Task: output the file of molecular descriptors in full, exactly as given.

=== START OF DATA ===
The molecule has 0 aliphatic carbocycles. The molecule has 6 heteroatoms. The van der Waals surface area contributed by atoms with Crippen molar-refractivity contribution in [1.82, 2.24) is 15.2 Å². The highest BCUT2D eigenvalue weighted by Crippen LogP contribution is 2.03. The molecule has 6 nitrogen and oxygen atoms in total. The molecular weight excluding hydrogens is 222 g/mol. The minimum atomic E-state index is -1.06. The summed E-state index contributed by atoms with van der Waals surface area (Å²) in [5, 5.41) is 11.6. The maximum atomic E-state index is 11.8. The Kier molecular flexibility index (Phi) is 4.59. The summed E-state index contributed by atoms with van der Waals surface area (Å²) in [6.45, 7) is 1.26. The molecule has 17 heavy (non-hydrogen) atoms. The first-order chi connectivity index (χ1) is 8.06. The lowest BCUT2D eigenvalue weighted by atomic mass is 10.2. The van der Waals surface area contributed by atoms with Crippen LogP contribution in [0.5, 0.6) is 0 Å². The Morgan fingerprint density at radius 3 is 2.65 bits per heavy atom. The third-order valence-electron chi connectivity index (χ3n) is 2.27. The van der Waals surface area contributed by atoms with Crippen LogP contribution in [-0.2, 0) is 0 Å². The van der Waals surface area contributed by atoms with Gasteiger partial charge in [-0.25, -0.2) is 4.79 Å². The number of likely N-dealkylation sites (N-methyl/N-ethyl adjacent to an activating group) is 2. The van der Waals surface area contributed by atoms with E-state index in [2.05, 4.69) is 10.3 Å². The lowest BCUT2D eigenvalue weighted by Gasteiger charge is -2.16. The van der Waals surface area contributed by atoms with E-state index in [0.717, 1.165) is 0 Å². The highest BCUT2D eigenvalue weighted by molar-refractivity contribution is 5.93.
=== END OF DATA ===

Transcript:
The molecule has 0 aliphatic carbocycles. The molecule has 6 heteroatoms. The van der Waals surface area contributed by atoms with Crippen molar-refractivity contribution in [1.82, 2.24) is 15.2 Å². The highest BCUT2D eigenvalue weighted by Crippen LogP contribution is 2.03. The molecule has 6 nitrogen and oxygen atoms in total. The molecular weight excluding hydrogens is 222 g/mol. The minimum atomic E-state index is -1.06. The summed E-state index contributed by atoms with van der Waals surface area (Å²) in [5, 5.41) is 11.6. The maximum atomic E-state index is 11.8. The Kier molecular flexibility index (Phi) is 4.59. The summed E-state index contributed by atoms with van der Waals surface area (Å²) in [6.45, 7) is 1.26. The molecule has 17 heavy (non-hydrogen) atoms. The first-order chi connectivity index (χ1) is 8.06. The lowest BCUT2D eigenvalue weighted by atomic mass is 10.2. The van der Waals surface area contributed by atoms with Crippen LogP contribution in [0.5, 0.6) is 0 Å². The Morgan fingerprint density at radius 3 is 2.65 bits per heavy atom. The third-order valence-electron chi connectivity index (χ3n) is 2.27. The van der Waals surface area contributed by atoms with Crippen LogP contribution in [-0.2, 0) is 0 Å². The van der Waals surface area contributed by atoms with Gasteiger partial charge in [-0.25, -0.2) is 4.79 Å². The number of likely N-dealkylation sites (N-methyl/N-ethyl adjacent to an activating group) is 2. The van der Waals surface area contributed by atoms with E-state index in [2.05, 4.69) is 10.3 Å². The lowest BCUT2D eigenvalue weighted by Gasteiger charge is -2.16. The van der Waals surface area contributed by atoms with E-state index in [0.717, 1.165) is 0 Å². The highest BCUT2D eigenvalue weighted by molar-refractivity contribution is 5.93.